Times are tough for Europe’s centre-left. Social democratic parties across the continent have seen their share of the vote collapse since the 2007-2008 economic crisis. In countries ranging from Greece, to Finland, Poland, Spain, Austria and the Netherlands, the mainstream left has seen its support plummet to historic lows.
In the upcoming French elections, the centre-left Parti Socialiste is trying desperately to avoid electoral wipe-out. Italy’s Partito Democratico is currently lagging behind the populist Movimento 5 Stelle in the polls. In Britain, the Labour Party is struggling in by-elections to hold seats that have been safe for generations.
What’s behind this slump in support for social democracy? Is it because modern centre-left parties have abandoned their traditional socialist values in favour of the “Third Way” of leaders such as Tony Blair and Gerhard Schröder? Or is it because the mainstream left hasn’t found an answer to the disruptive forces of globalisation, immigration, and the loss of traditional working class jobs to automation?
In recent elections in the Netherlands, the Dutch Labour Party suffered a humiliating defeat. Ahead of the vote, we had a comment from Lucas predicting things would go badly. He believes that the Labour Party’s decision to go into coalition with the centre-right VVD hurt them in the eyes of Dutch working class voters. Is he right?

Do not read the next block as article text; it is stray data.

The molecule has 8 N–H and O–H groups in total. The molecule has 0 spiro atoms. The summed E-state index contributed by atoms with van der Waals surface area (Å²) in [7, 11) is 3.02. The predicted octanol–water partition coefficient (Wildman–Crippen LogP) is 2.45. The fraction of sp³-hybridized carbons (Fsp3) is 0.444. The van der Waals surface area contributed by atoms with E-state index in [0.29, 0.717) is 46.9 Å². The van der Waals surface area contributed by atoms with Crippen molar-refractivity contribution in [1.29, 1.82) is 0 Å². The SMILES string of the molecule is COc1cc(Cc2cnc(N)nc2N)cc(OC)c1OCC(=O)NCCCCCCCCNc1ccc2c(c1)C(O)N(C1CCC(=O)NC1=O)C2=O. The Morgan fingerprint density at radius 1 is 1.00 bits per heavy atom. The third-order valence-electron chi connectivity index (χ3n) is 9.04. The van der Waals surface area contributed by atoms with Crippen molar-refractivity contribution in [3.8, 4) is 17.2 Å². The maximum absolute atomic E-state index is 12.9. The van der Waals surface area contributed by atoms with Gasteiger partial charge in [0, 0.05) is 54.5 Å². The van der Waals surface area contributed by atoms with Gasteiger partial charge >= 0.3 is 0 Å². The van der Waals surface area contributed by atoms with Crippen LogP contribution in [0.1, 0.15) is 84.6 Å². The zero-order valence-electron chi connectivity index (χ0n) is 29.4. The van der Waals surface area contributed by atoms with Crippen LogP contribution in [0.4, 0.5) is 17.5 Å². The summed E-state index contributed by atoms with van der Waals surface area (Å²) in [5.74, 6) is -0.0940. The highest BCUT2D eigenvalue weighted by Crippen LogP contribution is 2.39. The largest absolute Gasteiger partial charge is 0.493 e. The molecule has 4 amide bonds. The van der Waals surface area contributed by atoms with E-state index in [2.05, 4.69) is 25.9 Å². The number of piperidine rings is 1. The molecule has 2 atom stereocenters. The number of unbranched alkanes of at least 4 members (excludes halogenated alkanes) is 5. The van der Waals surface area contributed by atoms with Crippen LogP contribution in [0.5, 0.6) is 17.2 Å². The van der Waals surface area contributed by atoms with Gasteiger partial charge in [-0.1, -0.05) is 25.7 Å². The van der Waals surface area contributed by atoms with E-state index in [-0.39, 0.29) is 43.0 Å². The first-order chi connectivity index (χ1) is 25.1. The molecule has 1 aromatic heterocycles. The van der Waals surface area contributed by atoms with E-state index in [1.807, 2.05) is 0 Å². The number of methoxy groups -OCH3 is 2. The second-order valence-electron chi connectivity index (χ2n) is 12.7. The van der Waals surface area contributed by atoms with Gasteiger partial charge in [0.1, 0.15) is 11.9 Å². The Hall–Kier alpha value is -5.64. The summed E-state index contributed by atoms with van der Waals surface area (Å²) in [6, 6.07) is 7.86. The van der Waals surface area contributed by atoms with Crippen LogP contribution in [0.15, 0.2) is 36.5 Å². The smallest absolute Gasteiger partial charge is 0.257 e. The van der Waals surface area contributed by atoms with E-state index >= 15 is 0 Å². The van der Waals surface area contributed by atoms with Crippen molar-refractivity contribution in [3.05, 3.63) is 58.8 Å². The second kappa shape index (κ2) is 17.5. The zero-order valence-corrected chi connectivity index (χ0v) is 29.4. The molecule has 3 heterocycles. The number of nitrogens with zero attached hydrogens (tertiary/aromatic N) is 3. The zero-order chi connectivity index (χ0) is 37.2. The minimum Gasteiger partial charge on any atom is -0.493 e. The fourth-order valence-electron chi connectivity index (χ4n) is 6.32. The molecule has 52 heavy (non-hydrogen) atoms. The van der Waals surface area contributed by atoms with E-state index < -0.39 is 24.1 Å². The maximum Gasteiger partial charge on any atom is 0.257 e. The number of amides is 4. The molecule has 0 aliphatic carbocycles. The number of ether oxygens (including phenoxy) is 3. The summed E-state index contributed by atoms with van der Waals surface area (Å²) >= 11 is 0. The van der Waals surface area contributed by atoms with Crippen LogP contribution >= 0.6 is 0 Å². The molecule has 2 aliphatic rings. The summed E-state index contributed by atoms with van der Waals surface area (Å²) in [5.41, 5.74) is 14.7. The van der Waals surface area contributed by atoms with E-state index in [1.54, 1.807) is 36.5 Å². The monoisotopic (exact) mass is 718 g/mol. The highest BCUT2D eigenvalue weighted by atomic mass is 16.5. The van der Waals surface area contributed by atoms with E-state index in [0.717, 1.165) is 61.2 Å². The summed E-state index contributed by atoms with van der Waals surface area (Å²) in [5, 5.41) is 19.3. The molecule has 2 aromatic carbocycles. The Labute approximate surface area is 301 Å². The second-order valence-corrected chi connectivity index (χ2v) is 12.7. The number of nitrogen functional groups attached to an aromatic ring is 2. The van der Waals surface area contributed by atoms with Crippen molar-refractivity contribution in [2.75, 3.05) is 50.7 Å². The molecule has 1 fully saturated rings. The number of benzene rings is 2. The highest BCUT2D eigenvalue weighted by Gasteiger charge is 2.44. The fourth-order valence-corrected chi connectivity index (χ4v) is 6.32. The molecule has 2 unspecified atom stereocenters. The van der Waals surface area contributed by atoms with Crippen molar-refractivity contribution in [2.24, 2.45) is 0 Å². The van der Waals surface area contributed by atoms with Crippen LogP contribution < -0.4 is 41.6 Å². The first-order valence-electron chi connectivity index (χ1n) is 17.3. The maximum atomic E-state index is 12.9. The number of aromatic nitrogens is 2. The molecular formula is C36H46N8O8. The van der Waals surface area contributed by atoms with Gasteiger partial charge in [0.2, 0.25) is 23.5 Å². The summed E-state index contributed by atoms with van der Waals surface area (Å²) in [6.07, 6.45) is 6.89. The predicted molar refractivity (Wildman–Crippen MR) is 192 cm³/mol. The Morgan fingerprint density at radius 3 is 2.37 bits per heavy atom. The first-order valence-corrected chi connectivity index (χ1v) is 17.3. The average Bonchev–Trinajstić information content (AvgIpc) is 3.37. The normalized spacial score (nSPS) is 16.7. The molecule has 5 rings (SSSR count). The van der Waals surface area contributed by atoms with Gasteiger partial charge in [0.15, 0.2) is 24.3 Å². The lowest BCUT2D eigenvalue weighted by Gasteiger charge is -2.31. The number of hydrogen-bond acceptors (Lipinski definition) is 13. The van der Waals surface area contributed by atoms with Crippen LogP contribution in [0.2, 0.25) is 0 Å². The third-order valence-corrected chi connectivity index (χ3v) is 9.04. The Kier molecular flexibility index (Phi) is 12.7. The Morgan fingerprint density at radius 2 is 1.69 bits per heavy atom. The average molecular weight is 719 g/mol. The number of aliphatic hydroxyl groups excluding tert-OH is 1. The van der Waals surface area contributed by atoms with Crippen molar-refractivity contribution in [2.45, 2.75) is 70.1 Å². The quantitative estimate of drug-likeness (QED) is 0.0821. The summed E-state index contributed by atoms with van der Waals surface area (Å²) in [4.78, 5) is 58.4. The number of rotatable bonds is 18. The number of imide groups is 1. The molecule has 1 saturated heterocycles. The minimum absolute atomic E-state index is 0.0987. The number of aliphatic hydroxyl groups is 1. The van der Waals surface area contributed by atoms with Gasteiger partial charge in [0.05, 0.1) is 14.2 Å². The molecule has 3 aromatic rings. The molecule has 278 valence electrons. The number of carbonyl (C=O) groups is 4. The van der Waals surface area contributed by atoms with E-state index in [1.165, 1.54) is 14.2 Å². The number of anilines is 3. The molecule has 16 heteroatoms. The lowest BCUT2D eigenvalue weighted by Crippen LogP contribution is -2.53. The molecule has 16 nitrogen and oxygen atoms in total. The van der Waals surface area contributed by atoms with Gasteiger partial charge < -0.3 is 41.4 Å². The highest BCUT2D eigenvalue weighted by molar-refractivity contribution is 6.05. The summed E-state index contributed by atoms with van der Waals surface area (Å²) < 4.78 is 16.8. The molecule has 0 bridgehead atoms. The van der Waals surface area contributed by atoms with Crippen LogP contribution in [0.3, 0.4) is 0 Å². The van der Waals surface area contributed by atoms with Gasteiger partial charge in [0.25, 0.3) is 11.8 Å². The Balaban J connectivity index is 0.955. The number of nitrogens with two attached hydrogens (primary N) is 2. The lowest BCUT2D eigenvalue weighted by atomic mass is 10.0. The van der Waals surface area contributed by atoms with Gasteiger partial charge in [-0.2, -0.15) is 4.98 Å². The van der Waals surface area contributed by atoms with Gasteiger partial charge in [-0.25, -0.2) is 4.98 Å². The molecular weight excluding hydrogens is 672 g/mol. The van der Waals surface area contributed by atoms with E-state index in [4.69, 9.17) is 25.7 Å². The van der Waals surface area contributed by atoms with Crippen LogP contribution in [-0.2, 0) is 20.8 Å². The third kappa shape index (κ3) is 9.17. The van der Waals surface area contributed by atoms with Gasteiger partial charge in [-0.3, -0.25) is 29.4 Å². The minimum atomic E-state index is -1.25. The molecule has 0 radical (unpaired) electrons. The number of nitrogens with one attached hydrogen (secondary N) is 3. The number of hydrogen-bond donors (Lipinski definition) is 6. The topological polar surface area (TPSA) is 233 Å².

To get a response, we spoke to Ahmed Aboutaleb, the Mayor of Rotterdam and a politician from the Dutch Labour Partry (Note that this interview was recorded just before the Dutch elections).
Looking ahead to the French elections, we also had a comment sent in from Tristan who points out that the French socialists are polling just 10%. Could they be facing an electoral rout of the same scale as in the Netherlands?
To get an answer, we spoke to Philippe Marlière, Professor of French and European Politics at University College London. You can read more of his thinking on the upcoming French elections on his blog (in French) or in The Guardian (in English). What did he predict?
The Parti Socialiste (PS) is in disarray, and people are wondering about its immediate future. It might not exist after this election, at least in its current form. Broadly speaking, their are two factions within the PS. One is leaning towards the centrist politics of Emmanuel Macron. It’s the faction that has been in power, running the government. It’s represented by François Hollande, Manuel Valls, and others… They are a kind of French version or adaptation of Blairism and his Third Way, and they get along very well with Macron. They also get along with a number of people on the right economically. However, they are being rejected by the electorate, notably the traditional left-wing electorate. Still, they want to carry on. That’s really their political orientation, and they are in command of the party in government, so institutionally they’re very strong.
The other faction is represented by Benoît Hamon, who won the PS’ primary election. He represents a kind of return to proper social democracy, but a modernised version, not the social democracy of the 1970s… Hamon talks very much about redistribution, social justice, and he has a number of proposals which are more traditionally left-wing. He also wants to break with a number of important reforms made by the Valls government, notably the labour law, which was very controversial.
Why are Europe’s centre-left parties collapsing? Is it because they have abandoned their traditional socialist values? Or is it because they don’t have answers to the challenges of globalisation, immigration, and automation? Let us know your thoughts and comments in the form below and we’ll take them to policymakers and experts for their reactions.